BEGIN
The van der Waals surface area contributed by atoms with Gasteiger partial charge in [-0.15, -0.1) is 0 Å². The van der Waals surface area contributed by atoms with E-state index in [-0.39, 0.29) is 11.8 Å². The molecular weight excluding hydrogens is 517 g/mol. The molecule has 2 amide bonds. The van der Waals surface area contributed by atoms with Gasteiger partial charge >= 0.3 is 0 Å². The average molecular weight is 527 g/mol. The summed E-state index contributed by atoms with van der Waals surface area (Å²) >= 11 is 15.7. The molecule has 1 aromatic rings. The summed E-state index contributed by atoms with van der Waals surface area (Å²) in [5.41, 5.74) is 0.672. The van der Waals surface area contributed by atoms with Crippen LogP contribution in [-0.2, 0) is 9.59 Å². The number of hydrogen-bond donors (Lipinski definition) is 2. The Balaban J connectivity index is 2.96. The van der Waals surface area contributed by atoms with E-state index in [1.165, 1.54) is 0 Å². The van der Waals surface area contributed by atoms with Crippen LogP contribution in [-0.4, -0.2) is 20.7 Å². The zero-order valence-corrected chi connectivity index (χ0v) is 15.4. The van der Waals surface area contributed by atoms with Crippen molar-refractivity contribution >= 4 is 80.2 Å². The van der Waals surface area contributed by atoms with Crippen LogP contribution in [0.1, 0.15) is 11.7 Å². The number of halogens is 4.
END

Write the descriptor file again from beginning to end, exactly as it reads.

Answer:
The van der Waals surface area contributed by atoms with Gasteiger partial charge in [-0.15, -0.1) is 0 Å². The van der Waals surface area contributed by atoms with E-state index in [-0.39, 0.29) is 11.8 Å². The molecular weight excluding hydrogens is 517 g/mol. The molecule has 2 amide bonds. The van der Waals surface area contributed by atoms with Gasteiger partial charge >= 0.3 is 0 Å². The average molecular weight is 527 g/mol. The summed E-state index contributed by atoms with van der Waals surface area (Å²) >= 11 is 15.7. The molecule has 1 aromatic rings. The summed E-state index contributed by atoms with van der Waals surface area (Å²) in [5.41, 5.74) is 0.672. The van der Waals surface area contributed by atoms with Crippen LogP contribution in [-0.2, 0) is 9.59 Å². The number of hydrogen-bond donors (Lipinski definition) is 2. The Balaban J connectivity index is 2.96. The van der Waals surface area contributed by atoms with E-state index in [1.165, 1.54) is 0 Å². The van der Waals surface area contributed by atoms with Crippen LogP contribution in [-0.4, -0.2) is 20.7 Å². The zero-order valence-corrected chi connectivity index (χ0v) is 15.4. The van der Waals surface area contributed by atoms with Crippen molar-refractivity contribution >= 4 is 80.2 Å². The van der Waals surface area contributed by atoms with Crippen LogP contribution in [0.1, 0.15) is 11.7 Å². The number of halogens is 4.